Intended for healthcare professionals

Rapid response to:


Taking the sting out of lumbar puncture

BMJ 2013; 346 doi: (Published 26 March 2013) Cite this as: BMJ 2013;346:f1734

Rapid Response:

Re: Taking the sting out of lumbar puncture

The Pencil Point Would be Progress

Rizzoli suggests that use of ‘cleaner, less traumatic taps’ (pencil-point needles) when performing lumbar puncture may paradoxically increase the risk of headache following the procedure. This is, by his admission based on unconfirmed clinical impressions. Research into this area has been on going for decades and what Rizzoli suggests is not supported by either the American Society of Anaesthetists (ASA) or by the American Academy of Neurologists (AAN).

In anaesthetic practice it is accepted that pencil point-needles (atraumatic) have a lower incidence of post dural puncture headache (PDPH) than cutting needles. This was demonstrated for the first time over 60 years ago. The rate of PDPH can be reduced by a factor of 18 simply by using pencil-point needles in the place of cutting needles from 36% to less than 2%. The evidence seems irrefutable. The American Society of Anaesthetists and the American Academy of Neurologists advocate replacing cutting needles with the pencil-point type. The leak of cerebral spinal fluid (CSF) from the subarachnoid space may lead to other complications including hearing loss(1). In severe cases, the loss of CSF leads to low intracranial pressure and tearing of the subdural vessels resulting in subdural haematoma which may require neurosurgical intervention (2).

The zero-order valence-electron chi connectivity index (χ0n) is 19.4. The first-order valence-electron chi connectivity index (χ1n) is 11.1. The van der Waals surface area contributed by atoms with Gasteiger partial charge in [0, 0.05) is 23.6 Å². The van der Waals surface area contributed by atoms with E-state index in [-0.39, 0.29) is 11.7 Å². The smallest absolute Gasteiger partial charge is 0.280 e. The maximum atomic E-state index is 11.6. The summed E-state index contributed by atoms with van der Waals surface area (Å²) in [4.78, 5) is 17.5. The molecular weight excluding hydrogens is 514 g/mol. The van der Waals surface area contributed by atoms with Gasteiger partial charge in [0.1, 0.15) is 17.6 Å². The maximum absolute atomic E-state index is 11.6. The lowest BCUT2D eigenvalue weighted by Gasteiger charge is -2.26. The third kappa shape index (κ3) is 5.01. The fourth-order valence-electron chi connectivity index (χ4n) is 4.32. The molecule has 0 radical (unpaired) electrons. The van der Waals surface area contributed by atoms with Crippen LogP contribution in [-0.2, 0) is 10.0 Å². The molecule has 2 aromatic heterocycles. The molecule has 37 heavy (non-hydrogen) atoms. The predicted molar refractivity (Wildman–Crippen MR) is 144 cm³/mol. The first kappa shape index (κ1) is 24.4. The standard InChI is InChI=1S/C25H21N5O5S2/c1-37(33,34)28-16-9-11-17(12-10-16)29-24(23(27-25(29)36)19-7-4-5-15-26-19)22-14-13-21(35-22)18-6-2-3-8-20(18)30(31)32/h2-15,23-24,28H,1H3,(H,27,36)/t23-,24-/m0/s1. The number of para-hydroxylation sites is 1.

Anecdotal evidence of possible reduction in headache incidence by causing an increase in clotting factors in the area of the tap may be possible. In anaesthetic practice this is an epidural blood patch and used in the treatment of post dural puncture headache. Blood in the epidural space may result in an epidural haematoma, which carries its own morbidity and mortality. Although ultrasound may help increase the success rate of these procedures, pencil point needles do reduce the complications and do not require any further education or adaption of technique.

1. Arendt K, Demaerschalk B, Wingerchuk D, Camann W. Atraumatic Lumbar Puncture Needles. The Neurologist 2009;15:17-20
2. Davies J, Murphy A, Smith M, O’Sullivan G. Subdural Haematoma After Dural Puncture Headache Treated By Epidural Blood Patch. Br J Anaesth 2001;86:720-723

Competing interests: No competing interests

09 April 2013
Osgar Rylah
Surgeon Lieutenant
Barnaby Rylah
Royal Navy
H M Naval Base Clyde Faslane Helensburgh Argyll And Bute G84 8HL